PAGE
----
This post was submitted by Kristen Costa, President of the Rhode Island EMP group and Assistant Curator at the Newport Restoration Foundation. She brings us an entry about exhibit planning, a process that she’s very familiar with right now.
It’s very appropriate to be writing a blog post about exhibit planning- the 2012 exhibit (Passport to the World: Doris Duke the International Traveler) opens this Thursday and after almost a year of developing, writing, choosing objects and debating images, graphics and more, I’m happy to see it finally open.
Here at Rough Point, we are a rare case in the museum world because we only have one seasonal exhibition per season (April- November). That means in the off-season when we are closed we have the luxury of taking time to un-install and reinstall galleries and prep objects. Also because we only have one exhibit a year, we only plan a year ahead for each exhibit. I’m always trying to think of new topics and ideas in advance of the annual planning meeting, but for the most part our exhibit decisions are made a year in advance.
Depending on the size and the scope of the museum, exhibit planning is a collaborative process between the administration, curators, collections staff, and educators. In some cases, marketing/public relations and development are involved too. The process is different at each spot, but planning for exhibitions comes from the desire to bring in new audiences, highlight an amazing piece of the collection, and to celebrate or commemorate an important idea, event, person, etc.
The exhibit planning process for me is the most exciting aspect of the entire exhibit because it involves taking a large idea like international travel and finding the most dynamic and engaging ways to deliver it to the public. I enjoy the development stage where every idea is fair game and even the craziest ones get their moment of deliberation. In the initial stages of planning, budget doesn’t seem to matter as much- well at least for that first meeting. I’ve worked on a few exhibits where the exhibit’s scope was vast and wide reaching, only to have it reduced to one or two cases and panels because of budget constraints.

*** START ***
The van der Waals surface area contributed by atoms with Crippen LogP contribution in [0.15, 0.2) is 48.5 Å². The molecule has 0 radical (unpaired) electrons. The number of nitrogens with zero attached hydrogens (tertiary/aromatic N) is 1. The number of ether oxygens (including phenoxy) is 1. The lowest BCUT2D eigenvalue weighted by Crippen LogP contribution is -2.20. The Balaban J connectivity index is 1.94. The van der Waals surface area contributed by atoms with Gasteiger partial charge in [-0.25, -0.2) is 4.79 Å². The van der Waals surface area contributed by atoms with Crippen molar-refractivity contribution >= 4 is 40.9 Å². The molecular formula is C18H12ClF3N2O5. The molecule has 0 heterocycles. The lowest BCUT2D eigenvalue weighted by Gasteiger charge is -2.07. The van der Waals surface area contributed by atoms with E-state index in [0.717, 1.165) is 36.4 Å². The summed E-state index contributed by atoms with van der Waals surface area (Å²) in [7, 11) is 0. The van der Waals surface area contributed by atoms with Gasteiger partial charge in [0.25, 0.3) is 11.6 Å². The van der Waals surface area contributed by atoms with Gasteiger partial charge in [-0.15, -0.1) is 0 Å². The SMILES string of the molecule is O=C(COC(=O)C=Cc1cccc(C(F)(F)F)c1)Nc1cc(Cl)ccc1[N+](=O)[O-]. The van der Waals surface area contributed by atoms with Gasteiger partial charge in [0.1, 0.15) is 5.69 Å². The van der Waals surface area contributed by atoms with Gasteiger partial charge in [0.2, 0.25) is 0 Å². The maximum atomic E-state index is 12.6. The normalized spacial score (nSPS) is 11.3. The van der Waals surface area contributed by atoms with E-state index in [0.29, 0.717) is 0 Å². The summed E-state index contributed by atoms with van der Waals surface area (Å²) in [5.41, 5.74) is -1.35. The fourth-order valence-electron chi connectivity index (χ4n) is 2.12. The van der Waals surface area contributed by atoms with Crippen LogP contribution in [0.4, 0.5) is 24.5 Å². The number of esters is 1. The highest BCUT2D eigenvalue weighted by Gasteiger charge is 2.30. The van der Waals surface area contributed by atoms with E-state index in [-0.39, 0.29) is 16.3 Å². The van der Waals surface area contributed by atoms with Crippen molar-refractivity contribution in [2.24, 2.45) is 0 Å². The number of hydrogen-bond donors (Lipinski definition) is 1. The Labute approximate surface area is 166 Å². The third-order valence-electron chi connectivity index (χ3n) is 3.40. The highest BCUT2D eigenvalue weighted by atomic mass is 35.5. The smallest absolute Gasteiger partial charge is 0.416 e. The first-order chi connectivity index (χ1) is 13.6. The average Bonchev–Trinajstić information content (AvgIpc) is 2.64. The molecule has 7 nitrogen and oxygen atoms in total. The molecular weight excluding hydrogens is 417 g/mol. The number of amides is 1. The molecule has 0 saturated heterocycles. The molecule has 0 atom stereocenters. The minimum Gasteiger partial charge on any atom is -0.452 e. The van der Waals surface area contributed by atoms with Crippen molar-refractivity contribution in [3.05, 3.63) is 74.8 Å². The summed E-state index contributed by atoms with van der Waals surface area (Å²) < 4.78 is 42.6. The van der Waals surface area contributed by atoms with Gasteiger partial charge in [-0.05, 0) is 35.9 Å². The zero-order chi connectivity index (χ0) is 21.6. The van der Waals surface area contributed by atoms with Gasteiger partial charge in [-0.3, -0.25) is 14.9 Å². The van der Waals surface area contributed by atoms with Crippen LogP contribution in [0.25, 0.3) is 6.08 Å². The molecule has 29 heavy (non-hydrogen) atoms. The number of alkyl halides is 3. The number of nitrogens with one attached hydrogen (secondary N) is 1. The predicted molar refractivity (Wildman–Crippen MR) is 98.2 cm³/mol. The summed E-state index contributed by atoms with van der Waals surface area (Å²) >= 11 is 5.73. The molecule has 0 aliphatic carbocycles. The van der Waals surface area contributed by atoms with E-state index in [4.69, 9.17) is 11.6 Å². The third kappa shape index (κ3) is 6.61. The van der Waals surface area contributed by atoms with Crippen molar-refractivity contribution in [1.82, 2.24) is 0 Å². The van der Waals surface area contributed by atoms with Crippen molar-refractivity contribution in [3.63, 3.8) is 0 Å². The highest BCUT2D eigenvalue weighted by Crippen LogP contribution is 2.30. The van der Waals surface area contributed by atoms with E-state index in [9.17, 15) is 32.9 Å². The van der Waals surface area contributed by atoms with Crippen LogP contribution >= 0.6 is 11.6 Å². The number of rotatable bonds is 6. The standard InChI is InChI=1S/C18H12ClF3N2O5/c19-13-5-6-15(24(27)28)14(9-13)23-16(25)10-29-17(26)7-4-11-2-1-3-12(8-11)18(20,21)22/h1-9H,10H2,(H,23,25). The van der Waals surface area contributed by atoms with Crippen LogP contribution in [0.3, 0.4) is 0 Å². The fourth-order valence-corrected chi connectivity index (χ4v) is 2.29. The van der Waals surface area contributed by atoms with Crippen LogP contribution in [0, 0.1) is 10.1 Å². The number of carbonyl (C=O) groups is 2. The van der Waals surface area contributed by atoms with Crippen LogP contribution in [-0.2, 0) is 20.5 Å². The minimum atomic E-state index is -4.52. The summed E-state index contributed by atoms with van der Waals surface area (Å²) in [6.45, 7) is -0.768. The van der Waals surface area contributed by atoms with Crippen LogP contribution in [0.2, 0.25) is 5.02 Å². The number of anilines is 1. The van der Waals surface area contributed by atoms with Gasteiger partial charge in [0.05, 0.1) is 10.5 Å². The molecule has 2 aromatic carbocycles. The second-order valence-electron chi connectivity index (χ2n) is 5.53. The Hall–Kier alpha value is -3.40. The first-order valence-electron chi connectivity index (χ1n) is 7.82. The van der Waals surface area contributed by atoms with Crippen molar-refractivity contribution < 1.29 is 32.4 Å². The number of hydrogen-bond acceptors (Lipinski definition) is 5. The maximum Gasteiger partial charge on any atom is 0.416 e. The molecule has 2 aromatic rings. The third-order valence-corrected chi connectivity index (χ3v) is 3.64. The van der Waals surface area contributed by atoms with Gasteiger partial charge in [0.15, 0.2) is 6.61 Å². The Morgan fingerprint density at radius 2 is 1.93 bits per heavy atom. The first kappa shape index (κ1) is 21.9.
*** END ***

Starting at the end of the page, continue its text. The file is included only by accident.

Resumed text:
The planning process always involves the big question though “Why does it matter?” Whether it’s showing visitors at the end of a house tour an interesting part of the collection not on display or examining the life and habits of bats, exhibits are some of the best ways to educate and enlighten our visitors.
Important people in the planning process are definitely the exhibit designers, graphic designers, mount makers, artists, etc. It is crucial to be thinking about the physical aspects of planning- will this stand fit here? Do we need any custom made mounts? Will that mannequin even fit in that corner? The logistics of planning are crucial as well- who will make output the exhibit panels? What will they be made of? Who is printing the labels? Having a clear guide to who is in charge of and responsible for what is crucial to any successful exhibit development and installation. A timeline is a must- every person involved in the process from the janitor to the director should know what they are responsible and when it is due by. This is especially important with outside vendors and contractors who may be juggling multiple projects of their own.